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Survivor plans to move Calcutta HC

Trafficked at 13; Rs 6 lakh in compensation at 24
On September 11, the state legal services authority had passed an order granting Rs 6 lakh as compensation to a 25-year-old woman in Basirhat, who had been rescued from a brothel in Pune in 2012.

Debraj Mitra   |   Calcutta   |   Published 15.11.19, 09:04 PM

A woman from Barasat, North 24-Parganas, who was trafficked to Pune at 13 by an acquaintance she called “kakima” (aunt) has received Rs 6 lakh as compensation from the Bengal government.

The woman, now 24, had challenged the Rs 1.5 lakh which the district legal services authority awarded her early last year.

On September 30, the state legal services authority passed an order, increasing the amount to Rs 6 lakh. The verification and other formalities were completed last month.

The woman, who stitches garments to raise a family, plans to challenge the latest order in the high court because “the amount is still too little considering the trauma”, she said.

She was rescued from a brothel in the Budhwar Peth area of Pune during a police raid in 2010. She spent more than a year at a government home in Pune before returning home to Bengal in 2012.

“Her never-give-up attitude is remarkable. The legal battle was fraught with uncertainties because no FIR had been filed at the local police station,” Arijit Bhusan Bagchi, her lawyer, said. “Her parents had filed a missing person’s report at a city police station, based on which the police had prepared a general diary. A suspect arrested on trafficking charges got acquitted.”

Her case papers prepared after her rescue were brought from the police station in Pune. The documents were in Marathi and had to be translated for the legal officers in Bengal — a common problem in the disbursal of compensation in the state.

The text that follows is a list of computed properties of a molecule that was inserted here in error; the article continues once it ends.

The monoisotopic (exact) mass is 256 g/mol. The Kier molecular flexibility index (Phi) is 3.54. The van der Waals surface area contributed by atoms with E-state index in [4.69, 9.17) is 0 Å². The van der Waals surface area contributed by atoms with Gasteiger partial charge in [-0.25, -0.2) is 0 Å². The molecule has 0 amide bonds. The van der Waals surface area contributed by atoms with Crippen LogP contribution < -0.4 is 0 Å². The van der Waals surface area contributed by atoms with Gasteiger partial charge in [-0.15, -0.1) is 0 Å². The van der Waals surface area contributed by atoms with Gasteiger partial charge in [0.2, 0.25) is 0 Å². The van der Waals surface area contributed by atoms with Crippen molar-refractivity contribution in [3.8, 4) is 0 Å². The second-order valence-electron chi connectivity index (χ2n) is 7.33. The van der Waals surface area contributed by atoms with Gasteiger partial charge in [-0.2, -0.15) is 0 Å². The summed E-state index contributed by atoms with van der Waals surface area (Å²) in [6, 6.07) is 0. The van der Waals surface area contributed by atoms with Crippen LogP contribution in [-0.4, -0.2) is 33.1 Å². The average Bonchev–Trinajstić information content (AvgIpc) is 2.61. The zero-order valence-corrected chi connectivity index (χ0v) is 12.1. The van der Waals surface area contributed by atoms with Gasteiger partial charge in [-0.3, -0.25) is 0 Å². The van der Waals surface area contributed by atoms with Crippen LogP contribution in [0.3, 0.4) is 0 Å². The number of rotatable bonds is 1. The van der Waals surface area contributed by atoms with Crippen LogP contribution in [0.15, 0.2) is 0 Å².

“No amount is enough to compensate a trafficked person. But the compensation is an acknowledgement by the state that it has failed in its duty of protecting the person,” Bagchi said.

The survivor, he said, has got compensation “only under the provisions of rape and rehabilitation of a trafficked victim. The claims of compensation for sexual assault and physical abuse of a minor were not entertained by the state legal services authority. She plans to file a writ petition in the high court against it.”

Bengal is one of the biggest source markets for traffickers but many survivors do not pursue the case after returning to the state for fear of being shamed, a member of Partners for Anti-Trafficking, a collective of several NGOs working for the rehabilitation of survivors, said. “Of late, some who dared to swim against the tide have been rewarded.”

On September 11, the state legal services authority had passed an order granting Rs 6 lakh as compensation to a 25-year-old woman in Basirhat, who had been rescued from a brothel in Pune in 2012.

The Barasat woman is now married to a mason and the couple have an 18-month-old son. She received a sewing machine as part of an assistance scheme from the local administration and stitches garments to sustain her family.

“I want to expand my business. I need money for that,” she told Metro on the phone on Friday. She also counsels young women in the neighbourhood, asking them to be wary of food or drinks offered by strangers.

One such meal had led to her misery.

The woman hails from a village close to Barasat town. Ten years ago, a “kakima” got her trafficked, she said.

“She was taken to a house where she was given spiked food and soft drink,” Soma Sarkar, a member of PAT who worked with her said.

She said she regained consciousness to find herself at Pune station. She was sedated and sent to a brothel in Budhwar Peth, where she was forced into prostitution. She moved the district legal services authority in 2017.

In 2012, the government introduced the West Bengal Victim Compensation Scheme and amended its rules in 2017.

Till August 28 this year only three trafficking survivors had received compensation. The number has since gone up. The scheme is applicable in case there is no trial and an offender cannot be traced or identified but a survivor has been identified.

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